That would be dancing only a few steps in say 4 bars, as opposed to religiously hitting every 1 and opting for 2's and 3's when I want.
All dances...smooth like waltz, fox, tango, even quicksteps including candombes/canyengues should be danced like this.
Here's a good example of how to dance it from Detlef & Melina: http://www.youtube.com/watch?v=l6AZ7mjqtT4
I really do not like her feet and legs.
 
#13
Many tangos are in fact in 2/4 time, and I was not aware of the fact the Tango, the dance was "a 4/4 dance".
In a lot of early sheet music tangos were written with a 2/4 signature. Then in the 30s this changed to 4/4 sigs. (source: double-bassist Pablo Aslan's MFA thesis.) May have something to do with the way orchestras have changed the way they play the music. Or possibly it's just a more convenient way to write down more complicated compositions.

It IS possible to put that same feeling of "suspension", or "flowing" into smaller steps, weight changes, and even "rising" and "falling" without moving your feet.
Probably the way we all ought to learn vals first, and then open up the way we dance when the milonga opens up, or is just open to begin with.

I really do not like [Melina Sedo's] feet and legs.
Physically? She doesn't look that overweight. Or is it styling?

Here's my favorite vals by them.

http://www.youtube.com/watch?v=T6dxTHfQPac

They are a charming couple and good teachers, incidentally. And their English is good even though they are German.

Laer
 

bordertangoman

Well-Known Member
#14
thanks for all your replies; I didnt know that there was such strong feeling about whether its called vals or tango vals; I assumed this was to distinguish it from ballroom waltz.

there are some nice turns in this example (if you have the space)

http://www.youtube.com/watch?v=LgJS7UYeBbE

I agree it should flow.I dont find the Detlef & Melina example particularly inspiring
and I think the options of picking out the rhythm or phrasing are a no-brainer.

Angel/Kierons comments on slowness are interesting and I shall probably experiment with these.

one of my favourite modern vals is Quiero Ser Tu Sombra by Trio Garufa: where the tempo slows up and down.
 
#15
Angel/Kierons comments on slowness are interesting and I shall probably experiment with these.
Think glacial without holding up the dance floor too much. Say a phrase lasts 4 bars of music, and has a running patter, i.e. 4 lots of 6 double-time notes. This sort of thing is pretty common in vals music, usually in short spurts. My first instinct is to whirl round in circles to that sort of thing. Instead of running with it, I tried using the start of that phrase to lead a step across me and then the rest of the frilly details reflected in a single ocho pivot, slow and smooth that leads into the next phrase. One discrete step that lasts four whole bars of whirling excitement.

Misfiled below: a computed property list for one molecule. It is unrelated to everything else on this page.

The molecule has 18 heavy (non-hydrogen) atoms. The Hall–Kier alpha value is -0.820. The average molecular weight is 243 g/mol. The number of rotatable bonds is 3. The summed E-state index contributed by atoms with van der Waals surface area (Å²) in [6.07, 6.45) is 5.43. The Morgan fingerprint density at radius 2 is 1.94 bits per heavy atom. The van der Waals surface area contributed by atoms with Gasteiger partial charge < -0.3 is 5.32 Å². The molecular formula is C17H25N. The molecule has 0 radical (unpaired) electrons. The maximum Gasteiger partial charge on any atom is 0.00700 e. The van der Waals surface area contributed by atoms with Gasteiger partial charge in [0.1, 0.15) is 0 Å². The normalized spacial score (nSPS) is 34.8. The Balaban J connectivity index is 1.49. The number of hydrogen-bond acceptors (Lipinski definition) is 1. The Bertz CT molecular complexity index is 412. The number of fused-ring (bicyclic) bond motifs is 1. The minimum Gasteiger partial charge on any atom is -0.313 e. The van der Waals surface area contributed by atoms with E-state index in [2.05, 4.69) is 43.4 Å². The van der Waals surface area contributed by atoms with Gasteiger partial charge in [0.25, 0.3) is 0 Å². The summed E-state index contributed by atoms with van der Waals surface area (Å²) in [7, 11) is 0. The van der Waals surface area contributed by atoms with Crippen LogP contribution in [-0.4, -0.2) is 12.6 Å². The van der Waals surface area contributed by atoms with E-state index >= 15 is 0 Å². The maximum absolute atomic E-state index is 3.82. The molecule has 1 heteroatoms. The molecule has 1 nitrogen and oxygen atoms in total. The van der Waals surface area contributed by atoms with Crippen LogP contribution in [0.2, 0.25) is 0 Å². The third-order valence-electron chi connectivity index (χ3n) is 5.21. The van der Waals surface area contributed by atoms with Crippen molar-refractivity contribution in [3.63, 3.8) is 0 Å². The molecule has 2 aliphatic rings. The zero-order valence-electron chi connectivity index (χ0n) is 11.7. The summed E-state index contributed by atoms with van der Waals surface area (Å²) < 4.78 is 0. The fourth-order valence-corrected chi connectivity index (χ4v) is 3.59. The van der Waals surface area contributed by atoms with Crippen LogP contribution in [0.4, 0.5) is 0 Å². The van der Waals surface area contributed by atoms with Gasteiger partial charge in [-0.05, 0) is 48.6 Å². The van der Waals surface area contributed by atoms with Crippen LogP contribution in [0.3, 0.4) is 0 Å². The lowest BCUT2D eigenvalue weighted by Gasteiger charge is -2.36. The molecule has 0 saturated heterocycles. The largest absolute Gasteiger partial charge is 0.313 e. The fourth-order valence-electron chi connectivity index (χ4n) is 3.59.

From this simple beginning I ended up with a very different dance. It didn't feel inappropriate at all. I had to fall back into regular speed from time to time, and I think it was good to do so, but with a new precedent set for my partner, it was easier to return to "quarter time" or whatever you might like to call it. It was really very challenging for me to keep the dance happening through these slow movements, but it was worth every ounce of mental sweat.

Actually, I'm kicking myself right now for not trying to carry it off more. I'm making a mental note for milongas next weekend.
 

opendoor

Well-Known Member
#16
.. In a lot of early sheet music tangos were written with a 2/4 signature. Then in the 30s this changed to 4/4 sigs. ... Or possibly it's just a more convenient way to write down more complicated compositions...
Hi larrynla, cannot find the thread about this topic again (Milongas or fast Tangos). But, I remember, that I checked some scores and found out, that sometimes the signature is irrelevant: A lot of pieces with a 2/4 rhythm (Milonga) are written in 4/4 signature and vice versa.

... their English is good even though they are German...
Thanks, finally I know why my english is so bad :idea:
 
#20
Thanks, finally I know why my english is so bad :idea:
Thanks for the laugh!

Though if your written English is an example your mastery of English is better than that of most born to the language.

I also like the example bordertangoman gave.

http://www.youtube.com/watch?v=LgJS7UYeBbE

This is a performance and they have a lot of floor space and use it. But I notice that their embrace and the movements they use are quite compact and could be fitted into a much tighter space.

Laer